I heard about this book on the Get Booked podcast. One of the listeners wrote in asking for books on Russia. I picked up a copy from the library and about a hundred pages in I knew I needed to buy this book. I wish I had realized then the paperback would be out soon! Hardbacks are pricey and this was no exception and it's a big book at nearly 500 pages, to hold up and read. Nevertheless, I can't put it down. The stories are so visceral yet surreal.
The book takes all the glory out of war. In an interview with a Jewish man, who miraculously survived the German invasion by crawling out of a pit of bodies and running into the forest, is firm in his conviction that, "...there are no heroes in war. As soon as someone picks up a weapon, they can no longer be good. They won't be able to." His story is in direct contrast to that of a Red Army veteran, "...We blew up a church...I can still hear the cries of the old women, 'Children, don't do it!' they begged us. Grabbed onto our ankles. The church had stood there for two hundred years. A prayed-in place, as they say. They built the municipal toilet over the ruins. And forced the priests to work there as cleaning men. Washing out the shit. Today...of course...Today, I understand...But back then, it was fun..."
There are also some frightening parallels between what's happening in Russia and America, namely putting the past on a pedestal and wishing to return to this idealized version of history while forgetting the reality of how things actually were. This is a common thread that runs through each story. A career executioner is adamant that, "The last thing we want is for men to have freedom. They'll piss it all away!! ...You need fear. Without fear, everything will fall apart in the blink of an eye." He goes on to share his elation at being hired by the NKVD, "I was terribly proud...What was the work like...What can you compare it to? It's something like war. But for me, the war was like a vacation. You shoot a German, he screams in German. These people screamed in Russian...They're practically your own people." This is not the Motherland of the propagandist literature. That Motherland, never existed. These are the stories of people coming to terms with what ought to have been and what actually happened.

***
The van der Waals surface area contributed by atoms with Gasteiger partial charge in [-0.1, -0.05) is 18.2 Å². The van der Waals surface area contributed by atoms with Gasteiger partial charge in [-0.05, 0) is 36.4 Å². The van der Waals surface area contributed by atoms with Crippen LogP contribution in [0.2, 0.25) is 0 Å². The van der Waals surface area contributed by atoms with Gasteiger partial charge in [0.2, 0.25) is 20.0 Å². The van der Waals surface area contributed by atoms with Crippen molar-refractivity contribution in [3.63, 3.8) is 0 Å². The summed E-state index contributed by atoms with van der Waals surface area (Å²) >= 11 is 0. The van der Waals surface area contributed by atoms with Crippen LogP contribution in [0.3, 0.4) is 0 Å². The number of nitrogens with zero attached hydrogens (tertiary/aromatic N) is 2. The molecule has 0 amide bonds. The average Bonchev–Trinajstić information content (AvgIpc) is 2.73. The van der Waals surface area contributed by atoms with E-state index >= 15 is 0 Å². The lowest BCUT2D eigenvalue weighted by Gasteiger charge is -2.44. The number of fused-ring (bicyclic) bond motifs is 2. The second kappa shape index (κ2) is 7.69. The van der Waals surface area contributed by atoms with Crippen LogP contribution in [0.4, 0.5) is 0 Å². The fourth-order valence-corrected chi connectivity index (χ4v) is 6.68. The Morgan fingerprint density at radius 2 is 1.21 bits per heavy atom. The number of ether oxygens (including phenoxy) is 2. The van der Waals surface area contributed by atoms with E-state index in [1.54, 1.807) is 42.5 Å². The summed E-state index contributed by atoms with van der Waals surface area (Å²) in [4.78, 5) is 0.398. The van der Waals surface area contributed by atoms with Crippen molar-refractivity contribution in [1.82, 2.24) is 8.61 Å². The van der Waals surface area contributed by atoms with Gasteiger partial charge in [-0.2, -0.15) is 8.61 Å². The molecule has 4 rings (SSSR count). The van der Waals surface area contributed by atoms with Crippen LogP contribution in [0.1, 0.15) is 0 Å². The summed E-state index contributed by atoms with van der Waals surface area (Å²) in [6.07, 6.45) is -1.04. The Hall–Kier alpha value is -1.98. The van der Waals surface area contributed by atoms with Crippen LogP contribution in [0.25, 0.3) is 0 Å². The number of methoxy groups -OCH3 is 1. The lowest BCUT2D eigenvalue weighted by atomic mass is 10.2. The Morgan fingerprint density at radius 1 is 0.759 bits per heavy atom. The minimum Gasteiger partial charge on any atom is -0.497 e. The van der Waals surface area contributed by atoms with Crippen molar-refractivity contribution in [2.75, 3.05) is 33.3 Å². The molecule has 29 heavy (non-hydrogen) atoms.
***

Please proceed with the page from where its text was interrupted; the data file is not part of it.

From the cover flap:
"In Secondhand Time, Alexievich chronicles the demise of communism. Everyday Russian citizens recount the past thirty years, showing us what life was like during the fall of the Soviet Union and what it’s like to live in the new Russia left in its wake. Through interviews spanning 1991 to 2012, Alexievich takes us behind the propaganda and contrived media accounts, giving us a panoramic portrait of contemporary Russia and Russians who still carry memories of oppression, terror, famine, massacres—but also of pride in their country, hope for the future, and a belief that everyone was working and fighting together to bring about a utopia. Here is an account of life in the aftermath of an idea so powerful it once dominated a third of the world."
Some of the stories in this book will no doubt break your heart. It will certainly humble you. As the winner of the Nobel prize in literature, the writing is stunning, yet entirely accessible. Since it is a series of interviews, the writing is conversational and flows right off the page as if you're right there listening. I'm only half way through and I can not put the book down. It's rare for a book of this magnitude to be such a page turner. I would love to hear your thoughts. This is a book that begs to be discussed. There are too many emotions to handle all on your own. The book is out today in paperback and you can purchase it online at Powell's.
Note: A lot of trigger warnings in this one.